Presentation on theme: "The Anschluss March 12 th 1938. What you need to know: The timeline of events leading up to the Anschluss. The events of the Anschluss The international."— Presentation transcript:
What you need to know: The timeline of events leading up to the Anschluss. The events of the Anschluss The international response to the Anschluss The consequences of the Anschluss The reasons for and against Britain’s appeasement of Germany in March 1938
Background Austria was banned from ever uniting with Germany as a result of the Treaty of Versailles as they had been allies in WW1. The allies did this to ensure such a powerful alliance could never form again. The Austro-Hungarian Empire was also broken up. Hitler’s foreign policy favoured union with Austria as it would mean all German speaking people united in one country. Hitler himself was also Austrian and had referred to the Anschluss several times in ‘Mein Kampf’
The Hossbach Memorandum. In November 1937 a series of meetings were held between Hitler, his war ministers and heads of the armed forces. General Hossbach took notes and these were found by American forces at the end of WW2. In the notes Hitler made several references to his expansion plans. These included Austria and Czechoslovakia. He said 1943-45 at the latest but the army should be prepared to move as early as 1938. He talked about how expansion would provide food, expand the army and improve the security of Germany’s borders. The memo is considered important as it shows Hitler’s intent and shows he was willing to start expansion even as early as 1938.
1934 There was unrest in Austria at this time because the Austrian Nazi party was growing in popularity in the 1930’s (Austrian Party, but financed by German Nazi’s) The Austrian Nazi’s were running a campaign of violence and intimidation. The were deliberately trying to undermine the Austrian Government. The Austrian Chancellor Dolfuss reacted to the trouble by banning both the Austrian Nazi Party and the Communist Party. In July 1934 the Austrian Nazi’s attempted a coup d’etat and had Dolfuss assassinated. Mussolini intervened he didn’t want Germany bordering Italy. He was also worried that Hitler would then demand some German speaking parts of Italy. He moved 100,000 troops to the Austrian border; forcing Hitler to back down. Mussolini's intervention made it impossible for Hitler to do anything as the German army was not yet strong enough. He disowned the attempted coup and denied any involvement.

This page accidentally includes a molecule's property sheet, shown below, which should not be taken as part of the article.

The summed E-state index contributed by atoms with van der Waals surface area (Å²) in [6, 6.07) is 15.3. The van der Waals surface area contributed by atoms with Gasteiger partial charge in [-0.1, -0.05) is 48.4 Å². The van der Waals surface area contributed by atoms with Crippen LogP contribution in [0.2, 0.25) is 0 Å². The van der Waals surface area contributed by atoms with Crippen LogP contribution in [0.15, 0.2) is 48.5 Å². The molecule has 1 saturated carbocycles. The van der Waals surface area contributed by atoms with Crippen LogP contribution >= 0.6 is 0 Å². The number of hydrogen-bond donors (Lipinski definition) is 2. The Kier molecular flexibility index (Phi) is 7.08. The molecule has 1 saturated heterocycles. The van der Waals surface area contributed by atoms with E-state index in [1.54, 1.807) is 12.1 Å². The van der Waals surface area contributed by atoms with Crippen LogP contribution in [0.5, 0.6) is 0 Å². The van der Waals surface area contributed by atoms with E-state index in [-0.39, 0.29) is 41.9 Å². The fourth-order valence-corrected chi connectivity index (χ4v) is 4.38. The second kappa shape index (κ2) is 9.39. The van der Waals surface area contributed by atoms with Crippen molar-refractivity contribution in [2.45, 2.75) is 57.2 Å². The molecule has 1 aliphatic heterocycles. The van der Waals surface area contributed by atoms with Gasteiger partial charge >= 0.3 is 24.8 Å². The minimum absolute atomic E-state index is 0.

1938 In January 1938 the Austrian police raided Nazi headquarters and discovered plans to cause trouble and encourage a German invasion. As a result Schuschnigg banned Nazi party again. Hitler was furious; a previous meeting had led to an agreement not to ban the Nazi party in Austria. Hitler was also aware at this time that Mussolini was unlikely to intervene again as Italy and Germany's friendship had been strengthened by the Rome-Berlin Axis and the Spanish Civil War. Mussolini had also openly stated that he had no interest in preserving Austrian independence.
Schuschnigg – Hitler meeting Feb12th 1938 Hitler accused Schuchnigg of breaking the 1936 agreement and of persecuting Austrians. He demanded the ban be lifted, imprisoned Nazi’s were to be released and leading Nazi’s were to be given key posts in the Austrian government. As a result Artur Seyss-Inquart, the leader of the Austrian Nazi’s was given the job of Minister of the Interior – this role had control of the police forces within Austria. He was now free to allow the Nazi’s to cause as much trouble as possible.
Anschluss – March 12 th 1938 To try and regain control Schischnigg organised a plebiscite to ask if the population wanted to remain independent. Hitler, through Seyss-Inquart, demanded the plebiscite be cancelled and threatened war. Scuschnigg asked for British help but Lord Halifax, the Foreign Secretary refused. Schuschnigg gave in and cancelled plebscite. He resigned on March 11 th. Seyss-Inquart was appointed as Chancellor and Nazi’s invaded on 12 th March. The pretext for the invasion was a request for help from Seyss- Inquart. This, in the eyes of the outside world, made Germany’s actions seem legitimate.